Maternal grandma Aida is sweetly childlike, tall, and impossibly skinny for the all the delicious food she makes. It can't be easy playing a character who says, "Who's hungry?" repeatedly, but Mary Benson pulls it off, all long arms and beatific smiles. She's the one who will have the most striking reaction to Nick's choice in the second act; it's a dramatic shift because up until that point she has seemed the most Zen-like of the four. Her fondness and gratitude for husband Frank is clear -- "He was the first man -- no, the first person -- to notice me," she says of their meeting. Frank Gianelli (Michael Moerman) is stiffly proud of what he's accomplished since his impoverished family put him on a boat headed for the States, and while he claims not to be much of a talker, in Moerman's hands the character does a beautiful monologue about what fathers have to give their children.
It seems strange to say this, but by contrast, Ted D'Agostino and Linda Jones as Nick and blind date Caitlin almost suffer from not being old enough to be interesting. Caitlin seems to have been written solely to make Nick doubt the wisdom of leaving, and for giving him some grief. Jones is most believable when she's telling Nick off for not appreciating his grandparents. Meanwhile Nick, who is telling this story, does come off as a bit of a bounder. We identify with him because he's trying to determine the path of his own life, but why should he leave behind these charming (if noisy) people? Can a job be that important? Nick further implicates himself when he blows it with Caitlin, and then blames his grandparents -- come on, kiddo, take responsibility for your own behavior. D'Agostino plays Nick as clueless, searching, and volatile, which works, even if we want to strangle him for giving his grandparents so much trouble.
The set, lighting, and costume design share a high level of verisimilitude. The play is set in the mid-'80s, and the women's big shoulder pads and a vintage Member's Only jacket are perfect. Prop master Bea Shelby had an unusual challenge in that much of the action of the play centers around food. The assistant stage manager makes dinner for six every performance. Imagine if your job required that. According to Roesch, the real thing would be too expensive, so during one scene, the actors eat fake meat. "Don't tell them," he jokes. "They think they're still getting veal."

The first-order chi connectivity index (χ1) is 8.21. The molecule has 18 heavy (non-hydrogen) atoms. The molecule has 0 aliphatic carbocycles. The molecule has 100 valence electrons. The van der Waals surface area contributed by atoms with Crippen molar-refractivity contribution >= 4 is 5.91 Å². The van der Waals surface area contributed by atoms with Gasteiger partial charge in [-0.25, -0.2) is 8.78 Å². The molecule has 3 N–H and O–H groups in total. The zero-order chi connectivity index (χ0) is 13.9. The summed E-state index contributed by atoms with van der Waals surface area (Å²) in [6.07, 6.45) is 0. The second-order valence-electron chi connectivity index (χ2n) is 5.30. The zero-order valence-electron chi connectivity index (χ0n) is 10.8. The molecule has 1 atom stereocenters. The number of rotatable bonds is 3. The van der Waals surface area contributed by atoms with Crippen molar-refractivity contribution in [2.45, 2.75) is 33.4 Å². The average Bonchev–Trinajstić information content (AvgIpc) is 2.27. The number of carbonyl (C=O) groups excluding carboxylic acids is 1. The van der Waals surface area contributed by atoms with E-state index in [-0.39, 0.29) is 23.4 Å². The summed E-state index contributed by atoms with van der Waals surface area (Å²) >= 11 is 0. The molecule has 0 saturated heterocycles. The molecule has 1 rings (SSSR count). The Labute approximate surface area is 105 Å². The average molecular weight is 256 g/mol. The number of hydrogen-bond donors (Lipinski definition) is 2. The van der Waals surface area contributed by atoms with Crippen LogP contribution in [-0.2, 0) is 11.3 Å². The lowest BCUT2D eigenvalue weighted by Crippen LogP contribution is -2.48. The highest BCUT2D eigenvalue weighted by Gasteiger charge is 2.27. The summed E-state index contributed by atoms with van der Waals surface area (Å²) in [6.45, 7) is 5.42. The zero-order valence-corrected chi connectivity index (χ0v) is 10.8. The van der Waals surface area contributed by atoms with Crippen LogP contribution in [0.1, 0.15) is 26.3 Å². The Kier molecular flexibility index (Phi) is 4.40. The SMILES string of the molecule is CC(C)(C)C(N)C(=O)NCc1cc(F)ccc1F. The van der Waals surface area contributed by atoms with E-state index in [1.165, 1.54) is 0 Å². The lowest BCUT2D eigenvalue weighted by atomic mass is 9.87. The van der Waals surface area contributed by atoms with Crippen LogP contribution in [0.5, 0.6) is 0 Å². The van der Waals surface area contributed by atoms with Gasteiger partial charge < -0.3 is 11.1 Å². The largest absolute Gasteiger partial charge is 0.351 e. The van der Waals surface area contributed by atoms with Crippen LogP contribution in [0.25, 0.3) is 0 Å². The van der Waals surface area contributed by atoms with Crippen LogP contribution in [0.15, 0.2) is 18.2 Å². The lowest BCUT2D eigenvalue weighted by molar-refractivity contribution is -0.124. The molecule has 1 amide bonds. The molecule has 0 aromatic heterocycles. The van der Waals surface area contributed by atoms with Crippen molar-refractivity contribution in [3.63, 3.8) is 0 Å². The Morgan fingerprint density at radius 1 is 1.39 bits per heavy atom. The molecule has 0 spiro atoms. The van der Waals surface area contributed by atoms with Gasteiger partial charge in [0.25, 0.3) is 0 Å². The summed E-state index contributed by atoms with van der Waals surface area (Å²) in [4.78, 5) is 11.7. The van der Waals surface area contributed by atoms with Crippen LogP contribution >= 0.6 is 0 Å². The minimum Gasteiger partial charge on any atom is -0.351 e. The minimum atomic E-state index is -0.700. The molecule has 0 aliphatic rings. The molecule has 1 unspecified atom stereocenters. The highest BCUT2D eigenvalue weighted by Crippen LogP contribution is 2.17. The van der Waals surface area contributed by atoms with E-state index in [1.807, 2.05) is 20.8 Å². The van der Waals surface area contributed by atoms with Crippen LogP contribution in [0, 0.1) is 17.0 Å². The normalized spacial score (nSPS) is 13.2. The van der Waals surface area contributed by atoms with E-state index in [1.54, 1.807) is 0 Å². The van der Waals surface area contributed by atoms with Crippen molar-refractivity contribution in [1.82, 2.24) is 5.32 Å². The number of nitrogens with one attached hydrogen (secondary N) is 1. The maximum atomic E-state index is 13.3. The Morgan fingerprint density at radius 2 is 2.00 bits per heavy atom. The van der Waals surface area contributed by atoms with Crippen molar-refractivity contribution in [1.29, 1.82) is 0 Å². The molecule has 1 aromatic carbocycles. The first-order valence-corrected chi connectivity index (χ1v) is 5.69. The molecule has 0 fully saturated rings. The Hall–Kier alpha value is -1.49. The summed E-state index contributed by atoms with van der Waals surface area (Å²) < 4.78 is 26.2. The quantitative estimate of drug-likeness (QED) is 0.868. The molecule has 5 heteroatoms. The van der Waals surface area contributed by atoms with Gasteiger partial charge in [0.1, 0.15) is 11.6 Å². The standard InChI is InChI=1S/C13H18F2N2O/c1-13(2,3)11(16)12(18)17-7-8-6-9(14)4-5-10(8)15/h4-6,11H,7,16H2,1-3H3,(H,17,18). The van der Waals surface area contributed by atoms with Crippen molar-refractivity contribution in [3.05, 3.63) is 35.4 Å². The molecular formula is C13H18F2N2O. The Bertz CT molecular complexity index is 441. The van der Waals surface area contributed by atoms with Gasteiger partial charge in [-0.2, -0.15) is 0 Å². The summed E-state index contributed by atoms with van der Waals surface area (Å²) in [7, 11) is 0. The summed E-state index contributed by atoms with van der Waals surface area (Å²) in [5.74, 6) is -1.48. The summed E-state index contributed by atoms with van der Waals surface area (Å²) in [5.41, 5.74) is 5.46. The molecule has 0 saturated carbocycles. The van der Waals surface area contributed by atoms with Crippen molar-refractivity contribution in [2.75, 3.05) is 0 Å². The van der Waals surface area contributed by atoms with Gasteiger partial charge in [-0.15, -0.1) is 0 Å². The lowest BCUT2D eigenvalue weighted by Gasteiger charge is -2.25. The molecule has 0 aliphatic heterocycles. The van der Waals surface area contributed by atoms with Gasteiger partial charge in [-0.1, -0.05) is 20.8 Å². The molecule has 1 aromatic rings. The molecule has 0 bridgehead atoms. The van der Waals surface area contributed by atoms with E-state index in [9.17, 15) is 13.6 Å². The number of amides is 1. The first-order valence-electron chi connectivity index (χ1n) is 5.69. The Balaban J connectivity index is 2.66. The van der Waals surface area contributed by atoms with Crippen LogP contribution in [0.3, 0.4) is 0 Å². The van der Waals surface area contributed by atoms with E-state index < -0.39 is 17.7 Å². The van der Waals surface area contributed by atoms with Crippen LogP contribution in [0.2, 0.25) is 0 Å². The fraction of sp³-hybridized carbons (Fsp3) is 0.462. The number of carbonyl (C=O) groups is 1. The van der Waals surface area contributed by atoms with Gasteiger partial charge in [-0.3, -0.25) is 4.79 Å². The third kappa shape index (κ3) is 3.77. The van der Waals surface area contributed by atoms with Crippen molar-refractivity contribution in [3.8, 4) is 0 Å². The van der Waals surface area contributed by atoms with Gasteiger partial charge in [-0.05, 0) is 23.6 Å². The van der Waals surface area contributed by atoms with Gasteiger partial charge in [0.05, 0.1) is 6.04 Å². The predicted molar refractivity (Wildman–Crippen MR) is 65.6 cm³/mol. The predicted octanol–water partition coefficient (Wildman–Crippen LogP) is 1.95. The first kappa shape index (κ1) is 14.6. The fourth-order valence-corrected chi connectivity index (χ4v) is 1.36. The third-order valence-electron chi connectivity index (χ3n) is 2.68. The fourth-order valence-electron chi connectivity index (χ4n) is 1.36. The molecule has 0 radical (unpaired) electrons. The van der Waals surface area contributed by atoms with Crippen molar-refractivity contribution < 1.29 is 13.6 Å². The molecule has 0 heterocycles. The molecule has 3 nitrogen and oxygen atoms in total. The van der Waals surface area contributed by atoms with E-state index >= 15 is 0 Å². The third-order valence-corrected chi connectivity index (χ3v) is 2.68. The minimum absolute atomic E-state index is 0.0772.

Center REP and Dean Lesher Center General Manager Scott Denison took time from his other responsibilities to design the sensitive lighting that clarifies the transitions between past and present, while Eric Sinkkonen's set captures the feel of a well-loved and lived-in home.
My one complaint with this play is that the ending is rushed. After Nick makes his decision, the rest of the play takes on a jarring "then I woke up, and it was all just a dream" quality. Nick narrates the ensuing changes, deaths, and so on as if he wants to get it over with. The fault here seems to lie not with the actor but the script; as an audience we have come so fully to identify with the grandparents that remembering that the story is essentially Nick's is a shock. The news that he is starting a family of his own seems thin, his repetition of his grandparents' slogan "Tengo familia!" a faint echo. I guess like life, this ending is truthful, if not entirely satisfying.
Culture Spy - April 20, 9:52 AM